This is a good article. Click here for more information.
From Wikipedia, the free encyclopedia
Nótt rides her horse in this 19th-century painting by Peter Nicolai Arbo.

In Norse mythology, Nótt (Old Norse: [ˈnoːtː], "night"[1]) is night personified. In both the Poetic Edda, compiled in the 13th century from earlier traditional sources, and the Prose Edda, composed in the 13th century, Nótt is listed as the daughter of a figure by the name of Nörvi (with variant spellings) and is associated with the horse Hrímfaxi, while the Prose Edda features information about Nótt's ancestry, including her three marriages. Nótt's third marriage was to the god Dellingr and this resulted in their son Dagr, the personified day (although some manuscript variations list Jörð as Dellingr's wife and Dagr's mother instead). As a proper noun, the word nótt appears throughout Old Norse literature.


Poetic Edda[edit]

In stanza 24 of the poem Vafþrúðnismál, the god Odin (disguised as "Gagnráðr") asks the jötunn Vafþrúðnir from where the day comes, and the night and its tides. In stanza 25, Vafþrúðnir responds:

Delling hight he who the day's father is,
but night was of Nörvi born;
the new and waning moons the beneficent powers created,
to count the years for men.[2]

In stanza 14 of the Vafþrúðnismál, Odin states that the horse Hrímfaxi "draws every night to the beneficent gods" and that he lets foam from his bit fall every morning, from which dew comes to the valleys.[3] In stanza 30 of the poem Alvíssmál, the god Thor asks the dwarf Alvíss to tell him what night is called in each of the nine worlds, whom "Nórr" birthed. Alvíss responds that night is referred as "night" by mankind, "darkness" by the gods, "the masker" by the mighty Powers, "unlight" by the jötunn, "joy-of-sleep" by the elves, while dwarves call her "dream-Njörun" (meaning "dream-goddess").[4]

In Sigrdrífumál, after the valkyrie Sigrdrífa is woken from her sleep curse by the hero Sigurd, Sigurd asks her name, and she gives him a "memory-drink" of a drinking horn full of mead, and then Sigrdrifa says a heathen prayer. The first verse of this prayer features a reference to the "sons of Dagr" and the "daughter of Nótt":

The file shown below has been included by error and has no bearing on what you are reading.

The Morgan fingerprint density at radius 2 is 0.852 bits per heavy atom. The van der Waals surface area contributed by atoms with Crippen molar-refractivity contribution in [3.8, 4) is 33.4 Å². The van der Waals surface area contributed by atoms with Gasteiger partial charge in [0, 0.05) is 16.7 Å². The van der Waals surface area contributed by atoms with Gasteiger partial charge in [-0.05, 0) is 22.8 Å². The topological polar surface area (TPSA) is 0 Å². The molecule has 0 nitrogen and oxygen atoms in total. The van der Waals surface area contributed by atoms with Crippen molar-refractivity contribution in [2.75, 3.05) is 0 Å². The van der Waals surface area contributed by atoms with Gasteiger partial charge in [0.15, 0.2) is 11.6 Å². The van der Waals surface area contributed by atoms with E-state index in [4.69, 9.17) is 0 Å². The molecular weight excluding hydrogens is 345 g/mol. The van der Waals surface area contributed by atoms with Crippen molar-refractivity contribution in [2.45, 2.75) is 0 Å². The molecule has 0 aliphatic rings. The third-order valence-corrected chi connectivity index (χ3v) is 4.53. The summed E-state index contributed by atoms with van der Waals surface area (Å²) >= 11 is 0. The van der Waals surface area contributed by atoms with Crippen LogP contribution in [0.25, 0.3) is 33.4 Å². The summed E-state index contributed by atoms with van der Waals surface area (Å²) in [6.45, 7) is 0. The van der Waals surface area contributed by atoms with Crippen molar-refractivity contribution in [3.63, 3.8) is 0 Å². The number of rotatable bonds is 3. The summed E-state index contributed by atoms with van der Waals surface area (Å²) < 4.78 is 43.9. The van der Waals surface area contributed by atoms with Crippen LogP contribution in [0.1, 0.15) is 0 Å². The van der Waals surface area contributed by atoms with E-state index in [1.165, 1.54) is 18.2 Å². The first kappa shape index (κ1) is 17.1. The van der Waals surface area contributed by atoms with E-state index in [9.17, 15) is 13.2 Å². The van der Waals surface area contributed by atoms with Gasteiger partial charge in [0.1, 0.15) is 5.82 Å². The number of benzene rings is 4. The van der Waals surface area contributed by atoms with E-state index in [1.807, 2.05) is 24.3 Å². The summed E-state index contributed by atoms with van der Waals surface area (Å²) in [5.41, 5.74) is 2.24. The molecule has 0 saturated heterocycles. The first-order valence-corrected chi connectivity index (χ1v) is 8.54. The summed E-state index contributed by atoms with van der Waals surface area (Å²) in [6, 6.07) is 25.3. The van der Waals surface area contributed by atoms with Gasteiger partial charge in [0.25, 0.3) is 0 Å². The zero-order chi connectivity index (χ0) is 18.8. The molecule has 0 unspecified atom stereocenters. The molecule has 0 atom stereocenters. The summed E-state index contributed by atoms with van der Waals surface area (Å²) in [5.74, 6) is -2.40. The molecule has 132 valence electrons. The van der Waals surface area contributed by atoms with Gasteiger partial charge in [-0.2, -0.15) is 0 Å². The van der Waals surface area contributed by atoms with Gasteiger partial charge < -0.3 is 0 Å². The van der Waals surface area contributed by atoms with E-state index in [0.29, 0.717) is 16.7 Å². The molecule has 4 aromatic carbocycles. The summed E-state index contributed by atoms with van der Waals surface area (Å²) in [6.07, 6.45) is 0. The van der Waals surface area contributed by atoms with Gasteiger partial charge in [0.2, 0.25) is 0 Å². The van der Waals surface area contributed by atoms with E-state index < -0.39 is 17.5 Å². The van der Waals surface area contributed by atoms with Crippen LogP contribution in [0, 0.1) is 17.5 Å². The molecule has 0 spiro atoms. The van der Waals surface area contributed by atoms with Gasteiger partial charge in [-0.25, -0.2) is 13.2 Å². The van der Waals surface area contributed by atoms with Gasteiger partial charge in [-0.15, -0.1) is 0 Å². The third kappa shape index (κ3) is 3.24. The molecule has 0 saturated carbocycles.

Hail to the Day! Hail to the sons of Day!
To Night and her daughter hail!
With placid eyes behold us here,
and here sitting give us victory.
Hail to the Æsir! Hail to the Asyniur!
Hail to the bounteous earth!
Words and wisdom give to us noble twain,
and healing hands while we live![5]

Prose Edda[edit]

In the Prose Edda book Gylfaginning, Nótt is again personified. In chapter 10, the enthroned figure of High states that Nótt is the daughter of a jötunn from Jötunheimr by the name of "Norfi or Narfi". Nótt is described as "black and swarthy", and has had three marriages. Her first marriage was with Naglfari, and the two produced a son by the name of Auðr. Nótt's second marriage was to Annar, resulting in their daughter Jörð, the personified earth. Finally, Nótt marries the god Dellingr, and the couple have Dagr, who takes after his "father's people" in brightness and fairness. Odin took Nótt and her son Dagr, placed them into the sky with a chariot and a horse each, and they ride around the earth every 24 hours. Nótt rides before Dagr, and foam from her horse Hrímfaxi's bit sprinkles the earth.[6]

However, scholar Haukur Thorgeirsson points out that the four manuscripts of Gylfaginning vary in their descriptions of the family relations between Nótt, Jörð, Dagr, and Dellingr. In other words, depending on the manuscript, either Jörð or Nátt is the mother of Dagr and partner of Dellingr. Haukur details that "the oldest manuscript, U, offers a version where Jǫrð is the wife of Dellingr and the mother of Dagr while the other manuscripts, R, W and T, cast Nótt in the role of Dellingr's wife and Dagr's mother", and argues that "the version in U came about accidentally when the writer of U or its antecedent shortened a text similar to that in RWT. The results of this accident made their way into the Icelandic poetic tradition".[7]

In the Prose Edda book Skáldskaparmál, means of referring to Jörð are provided, including "daughter of Nótt".[8] Chapter 58 states that "Hrimfaxi or Fiorsvartnir draw the night",[9] and in chapter 64, "nótt" is stated as one of various words for time and a version of the Alvíssmál passage is cited.[10]

See also[edit]


  1. ^ Orchard (1997:120).
  2. ^ Thorpe (1907:13).
  3. ^ Larrington (1996:42).
  4. ^ Translation of all of this section minus "dream-Njörun" from Larrington (1996:113). Larrington glosses draum-Njörun (Jónsson (1931:84, Old Norse "dream-Njörun") as "dream-goddess".
  5. ^ Thorpe (1907:181).
  6. ^ Byock (2005:19).
  7. ^ Haukur (2008:159—168).
  8. ^ Faulkes (1995:90).
  9. ^ Faulkes (1995:137).
  10. ^ Faulkes (1995:144).


  • Byock, Jesse (Trans.) (2006). The Prose Edda. Penguin Classics. ISBN 0-14-044755-5
  • Faulkes, Anthony (Trans.) (1995). Edda. Everyman. ISBN 0-460-87616-3
  • Jónsson, Finnur (1931). Lexicon poeticum. S. L. Møllers bogtrykkeri.
  • Haukur Thorgeirsson (2008). "Hinn fagri foldar son" as published in Gripla XIX, pages 159–168. Árni Magnússon Institute for Icelandic Studies.
  • Larrington, Carolyne (Trans.) (1999). The Poetic Edda. Oxford World's Classics. ISBN 0-19-283946-2
  • Orchard, Andy (1997). Dictionary of Norse Myth and Legend. Cassell. ISBN 0-304-34520-2
  • Thorpe, Benjamin (Trans.) (1907). The Elder Edda of Saemund Sigfusson. Norrœna Society.
  • Calaway, Bernie L. (2019-10-22). History and Mystery: The Complete Eschatological Encyclopedia of Prophecy, Apocalypticism, Mythos, and Worldwide Dynamic Theology Vol 4. Lulu.com. ISBN 978-1-387-70316-6.